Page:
Ashton Eaton captures 3rd straight world indoor heptathlon title
PORTLAND, Ore. — His gold medal was nice. His wife's meant even more.
That is what Ashton Eaton told the hometown crowd on Saturday night, drawing quite a few "Ahhs." Then again, he did win by a very comfortable margin — again.
Eaton captured his third straight heptathlon title at the world indoor track and field championships, taking all the suspense out of the competition with another dominating performance.
The only real drama was whether he could break his own indoor world mark, but an exhausted Eaton didn't have a burst in the 1,000 meters, the final event of seven. He finished with 6,470 points — 175 behind the indoor mark he set four years ago in Istanbul.
This has been quite a world indoor championships for Team Eaton, with his wife, Brianne Theisen-Eaton of Canada, winning the pentathlon title the day before with an incredible performance in the last event. He greeted her with a hug after her race. She greeted him this time, the crowd applauding for the first couple of multi-events who met at the University of Oregon.
"You know what, it didn't matter what happened to me today — (Brianne's performance) made the whole meet for me. You guys know, she stole the show," said Eaton, who beat Ukraine's Oleksiy Kasyanov by 288 points.
Eaton now has six straight major titles, including gold at the 2012 London Olympics. He will be the overwhelming favorite to defend his crown at the Rio Games.
His wife will be one of the favorites, too. Can both win in Rio?
"It can be done, of course," Eaton said. "We'll try everything we can to see if it can happen."
American Barbara Pierre used a blazing start to beat a favored Dafne Schippers of the Netherlands in the women's 60-meter final.
"The crowd was very welcoming, especially when we all had to stay in the back (for the individual introductions) and then come out and I heard my name and was like, `yeah,' said Pierre, who finished in a time of 7.02 seconds. "I felt like Ashton Eaton a little bit."
Pierre's performance was part of a banner night for the United States, which now has eight gold medals and 15 total heading into the final day of the competition Sunday.
Some of the biggest names in track — Usain Bolt, Justin Gatlin and Allyson Felix — skipped the championships. The Russians aren't here, either, because of pending doping and corruption charges.
Boris Berian of Colorado Springs, Colorado, has been on quite a journey from fast food to the fast lane. Two years ago, he was working at McDonald's to fund his training. He ordered up a win in the 800 meters by taking the lead during the opening lap and then holding off a talented field.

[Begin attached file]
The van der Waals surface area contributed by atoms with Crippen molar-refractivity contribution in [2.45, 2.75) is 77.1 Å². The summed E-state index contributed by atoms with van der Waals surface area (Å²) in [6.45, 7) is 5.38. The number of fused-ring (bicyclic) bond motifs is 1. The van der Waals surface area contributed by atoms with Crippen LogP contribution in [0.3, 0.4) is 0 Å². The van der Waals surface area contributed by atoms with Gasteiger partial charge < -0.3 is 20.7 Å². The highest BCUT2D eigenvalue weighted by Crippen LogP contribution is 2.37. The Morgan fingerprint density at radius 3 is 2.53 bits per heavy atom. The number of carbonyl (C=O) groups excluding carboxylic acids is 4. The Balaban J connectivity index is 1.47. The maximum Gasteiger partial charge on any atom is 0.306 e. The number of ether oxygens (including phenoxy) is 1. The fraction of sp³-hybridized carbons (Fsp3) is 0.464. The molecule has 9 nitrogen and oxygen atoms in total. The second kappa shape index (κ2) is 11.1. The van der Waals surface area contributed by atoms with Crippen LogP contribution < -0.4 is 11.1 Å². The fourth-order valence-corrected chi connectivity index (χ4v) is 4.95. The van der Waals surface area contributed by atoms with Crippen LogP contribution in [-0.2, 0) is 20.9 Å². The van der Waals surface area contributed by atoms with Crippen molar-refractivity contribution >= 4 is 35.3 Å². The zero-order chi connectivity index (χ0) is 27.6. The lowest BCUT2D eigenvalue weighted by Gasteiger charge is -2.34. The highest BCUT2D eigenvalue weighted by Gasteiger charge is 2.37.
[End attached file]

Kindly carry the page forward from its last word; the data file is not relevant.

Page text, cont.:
"Got excited but stayed positive and trusted my training and hung on," explained Berian, who quit his job at McDonald's in November 2014.
Think this sort of day would ever arrive when working at the hamburger chain?
"Not like this. Not this fast," Berian said.
The most interesting look of the evening belonged to Italian high jumper Gianmarco Tamberi, who was clean shaven on the right side of his face and had stubble on the left.
By a razor-thin margin, he won the event over Robert Grabarz of Britain.
Tamberi's half-beard look at major meets has become his trademark. He is the consummate entertainer, too, shaking hands with the fans and later executing a perfect flip into the mat after his win.
In other finals Saturday:
● Dong Bin of China took gold in the men's triple jump and said the "future looks bright" for his nation in jumps.
● Czech Republic's Pavel Maslak earned the men's 400 title.
● Yulimar Rojas of Venezuela won the women's triple jump.
● Sifan Hassan of the Netherlands beat two Ethiopians to earn gold in the women's 1,500.
● Oluwakemi Adekoya of Bahrain held off Americans Ashley Spencer and Quanera Hayes to win the women's 400.
● Michelle Carter set an American indoor record to win the women's shot put crown. She launched it 66 feet, 3 3/4 inches to beat a field that included three-time world indoor champion Valerie Adams of New Zealand. She took third.
"I've been competing against Valerie for a long time, and she's done a lot for the sport and you can't take that away from her," said Carter, who also holds the U.S. outdoor record. "She's earned everything that she has.
"I'm looking forward to many great competitions this year. I think it's the year that women's shot put is really going to shine."